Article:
Compare Sales In Public Record

Before you actually buy your dream house you need to figure out how much it is worth on the Real Estate market. This is called appraising a house value and the most essential things that determine the value of your house are most recent sales of properties that are similar to yours and that are located in your area. A house for sale may also have its market value recorded in the public office.

A market value of a house is determined by defining the most probably price that is expressed in terms of money that a house would bring if it were to go on sale. Additionally, Real Estate properties go through something called the assessment process, this is when the Assessor's Office appraises and compares all the Real Estate property in the City to determine their values for tax purposes. These assessments are effective at the beginning of the year. Changes of assessment are sent out around March. The appraisal staff inspects properties and gathers their value information. This information should be on a public record and should be available to be viewed at any time.

Checking Local Sales Figures

The Real Estate properties are appraised by the market approach. In such approach, the value of the Real Estate is obtained by comparing and contrasting properties that are in the same class; that have sold recently in the neighborhood. Recent sale prices in the neighborhood determine what the assessment on the Real Estate property should be. Each time a house is sold the Assessor's Office mails a questionnaire asking the buyer about the sale. Auctions, sales, bank foreclosures, sales between family members and tenant buying from owner may not be assessed.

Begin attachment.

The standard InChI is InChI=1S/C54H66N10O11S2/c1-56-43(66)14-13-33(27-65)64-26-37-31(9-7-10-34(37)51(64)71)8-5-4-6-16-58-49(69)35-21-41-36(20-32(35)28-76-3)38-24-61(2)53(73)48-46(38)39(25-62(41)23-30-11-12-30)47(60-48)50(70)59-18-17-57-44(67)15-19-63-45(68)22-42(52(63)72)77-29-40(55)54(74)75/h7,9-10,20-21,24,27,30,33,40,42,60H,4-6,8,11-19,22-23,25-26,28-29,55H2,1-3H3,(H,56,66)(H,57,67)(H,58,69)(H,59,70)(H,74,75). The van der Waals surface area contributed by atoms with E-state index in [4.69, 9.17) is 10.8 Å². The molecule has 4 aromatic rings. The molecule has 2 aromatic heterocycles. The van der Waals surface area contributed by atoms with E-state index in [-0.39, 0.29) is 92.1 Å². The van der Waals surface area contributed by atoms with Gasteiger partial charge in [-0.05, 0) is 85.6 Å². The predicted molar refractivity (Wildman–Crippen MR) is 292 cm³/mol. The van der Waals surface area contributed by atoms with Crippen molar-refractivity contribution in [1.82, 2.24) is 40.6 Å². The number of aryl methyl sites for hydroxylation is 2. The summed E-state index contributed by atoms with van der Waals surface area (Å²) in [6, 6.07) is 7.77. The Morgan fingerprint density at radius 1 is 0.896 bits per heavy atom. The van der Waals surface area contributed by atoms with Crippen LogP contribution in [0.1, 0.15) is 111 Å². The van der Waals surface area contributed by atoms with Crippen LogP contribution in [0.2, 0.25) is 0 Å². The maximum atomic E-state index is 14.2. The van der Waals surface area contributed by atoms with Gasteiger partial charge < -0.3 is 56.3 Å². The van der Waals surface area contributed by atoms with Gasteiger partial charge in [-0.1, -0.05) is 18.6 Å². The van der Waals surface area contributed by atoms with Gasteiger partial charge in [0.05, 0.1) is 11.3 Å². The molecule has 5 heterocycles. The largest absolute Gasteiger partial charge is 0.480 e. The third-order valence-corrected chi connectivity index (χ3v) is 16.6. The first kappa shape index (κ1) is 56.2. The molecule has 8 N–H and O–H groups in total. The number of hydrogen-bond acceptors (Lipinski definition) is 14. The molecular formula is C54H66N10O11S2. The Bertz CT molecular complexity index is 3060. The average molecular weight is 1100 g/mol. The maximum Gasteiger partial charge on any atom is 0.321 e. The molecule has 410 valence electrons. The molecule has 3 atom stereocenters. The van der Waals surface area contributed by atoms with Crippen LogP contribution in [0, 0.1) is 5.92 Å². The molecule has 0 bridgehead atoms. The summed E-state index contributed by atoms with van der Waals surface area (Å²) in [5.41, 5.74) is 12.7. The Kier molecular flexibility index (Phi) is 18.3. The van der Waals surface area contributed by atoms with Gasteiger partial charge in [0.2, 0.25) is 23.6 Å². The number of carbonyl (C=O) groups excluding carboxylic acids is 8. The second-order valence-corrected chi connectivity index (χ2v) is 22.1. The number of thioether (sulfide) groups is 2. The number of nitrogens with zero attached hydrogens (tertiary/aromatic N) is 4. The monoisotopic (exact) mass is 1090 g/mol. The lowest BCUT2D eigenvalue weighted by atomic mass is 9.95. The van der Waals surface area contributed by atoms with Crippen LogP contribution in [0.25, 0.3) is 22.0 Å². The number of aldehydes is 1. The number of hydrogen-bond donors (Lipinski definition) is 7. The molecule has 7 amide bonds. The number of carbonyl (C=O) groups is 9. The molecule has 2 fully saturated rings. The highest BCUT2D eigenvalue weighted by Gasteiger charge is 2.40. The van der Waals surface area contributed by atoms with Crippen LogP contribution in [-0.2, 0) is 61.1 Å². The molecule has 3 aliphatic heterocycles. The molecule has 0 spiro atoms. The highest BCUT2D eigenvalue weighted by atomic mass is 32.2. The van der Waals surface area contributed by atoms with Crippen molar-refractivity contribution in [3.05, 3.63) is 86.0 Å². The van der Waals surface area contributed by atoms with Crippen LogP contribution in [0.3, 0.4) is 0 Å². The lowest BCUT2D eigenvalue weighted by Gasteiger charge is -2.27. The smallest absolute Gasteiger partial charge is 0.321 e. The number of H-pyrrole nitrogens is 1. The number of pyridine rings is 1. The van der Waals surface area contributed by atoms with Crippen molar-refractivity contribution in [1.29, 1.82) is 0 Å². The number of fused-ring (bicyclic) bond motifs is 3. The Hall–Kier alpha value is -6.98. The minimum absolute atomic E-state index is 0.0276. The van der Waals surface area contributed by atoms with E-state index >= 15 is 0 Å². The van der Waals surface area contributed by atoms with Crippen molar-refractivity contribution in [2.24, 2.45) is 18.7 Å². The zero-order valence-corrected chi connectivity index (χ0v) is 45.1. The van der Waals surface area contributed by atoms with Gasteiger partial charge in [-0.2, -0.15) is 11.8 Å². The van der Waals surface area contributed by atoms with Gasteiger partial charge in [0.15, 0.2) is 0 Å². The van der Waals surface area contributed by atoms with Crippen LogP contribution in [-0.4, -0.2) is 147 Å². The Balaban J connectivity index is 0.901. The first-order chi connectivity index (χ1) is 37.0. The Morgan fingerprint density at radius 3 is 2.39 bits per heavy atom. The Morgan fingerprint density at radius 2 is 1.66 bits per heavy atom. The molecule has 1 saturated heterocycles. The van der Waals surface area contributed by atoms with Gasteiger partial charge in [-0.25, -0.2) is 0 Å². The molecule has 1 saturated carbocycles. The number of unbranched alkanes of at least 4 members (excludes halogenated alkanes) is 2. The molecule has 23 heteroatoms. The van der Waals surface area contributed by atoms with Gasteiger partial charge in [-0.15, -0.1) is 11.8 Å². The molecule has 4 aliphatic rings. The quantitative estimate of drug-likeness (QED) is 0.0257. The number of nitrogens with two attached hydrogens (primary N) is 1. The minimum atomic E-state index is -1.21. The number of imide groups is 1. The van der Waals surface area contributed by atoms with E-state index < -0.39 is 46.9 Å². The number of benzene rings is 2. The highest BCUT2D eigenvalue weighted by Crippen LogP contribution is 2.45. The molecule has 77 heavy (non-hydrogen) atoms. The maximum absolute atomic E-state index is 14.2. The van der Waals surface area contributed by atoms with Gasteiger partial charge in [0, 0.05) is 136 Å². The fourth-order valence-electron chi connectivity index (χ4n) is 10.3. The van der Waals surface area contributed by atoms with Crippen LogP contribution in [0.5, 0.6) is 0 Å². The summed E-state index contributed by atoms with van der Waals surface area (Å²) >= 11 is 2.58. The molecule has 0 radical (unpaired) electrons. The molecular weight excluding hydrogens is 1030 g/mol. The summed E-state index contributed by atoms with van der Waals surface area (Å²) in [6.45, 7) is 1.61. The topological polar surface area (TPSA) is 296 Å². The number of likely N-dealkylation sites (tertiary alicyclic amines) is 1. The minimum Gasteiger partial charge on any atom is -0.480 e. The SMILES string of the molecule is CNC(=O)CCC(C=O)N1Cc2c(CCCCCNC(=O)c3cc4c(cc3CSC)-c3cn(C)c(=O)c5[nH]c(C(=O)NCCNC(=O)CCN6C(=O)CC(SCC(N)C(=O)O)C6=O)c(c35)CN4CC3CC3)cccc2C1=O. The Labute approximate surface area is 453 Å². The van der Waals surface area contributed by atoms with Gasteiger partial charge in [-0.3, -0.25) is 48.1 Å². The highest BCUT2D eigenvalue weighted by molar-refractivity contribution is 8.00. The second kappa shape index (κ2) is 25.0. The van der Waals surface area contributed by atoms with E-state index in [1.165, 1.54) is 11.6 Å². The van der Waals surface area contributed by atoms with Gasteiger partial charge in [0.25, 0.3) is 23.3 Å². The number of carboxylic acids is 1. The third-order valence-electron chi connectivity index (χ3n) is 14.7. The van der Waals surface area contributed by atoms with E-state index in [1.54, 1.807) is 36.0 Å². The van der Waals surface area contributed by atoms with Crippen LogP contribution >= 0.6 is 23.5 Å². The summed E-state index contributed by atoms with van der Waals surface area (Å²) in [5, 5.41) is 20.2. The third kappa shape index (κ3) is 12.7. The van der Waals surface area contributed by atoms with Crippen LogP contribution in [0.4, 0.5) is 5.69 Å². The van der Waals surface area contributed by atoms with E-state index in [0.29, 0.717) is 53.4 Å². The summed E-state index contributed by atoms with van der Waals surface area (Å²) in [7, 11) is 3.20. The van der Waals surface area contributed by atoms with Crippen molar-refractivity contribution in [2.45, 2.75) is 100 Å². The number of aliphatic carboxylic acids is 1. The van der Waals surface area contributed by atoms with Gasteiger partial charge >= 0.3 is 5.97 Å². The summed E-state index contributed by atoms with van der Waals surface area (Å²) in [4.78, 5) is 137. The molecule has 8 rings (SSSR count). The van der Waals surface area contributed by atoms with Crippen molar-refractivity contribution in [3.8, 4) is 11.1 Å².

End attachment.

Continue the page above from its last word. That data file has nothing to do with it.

Your Real Estate agent should have access to all the local sales figures and should be able to give you an estimate so that you can compare it to the house price you're looking at. Most Real Estate agents should offer this for free.

Another option - if your Real Estate agent does not have access to the local sales figures for some reason - is to hire a professional Real Estate appraiser and visit public record offices such as your county clerk or recorder's office. You should never be too cautious about the house price - an updated garden or kitchen or excellent house maintenance can make a huge difference to the price - you'll need to be knowledgeable about getting the most accurate information so use the help of professionals.

Call the county office and find out if they have the records on file . Some offices will have information available through Internet services; make sure you ask a professional, on the phone, to walk you through the research process if the information is available online.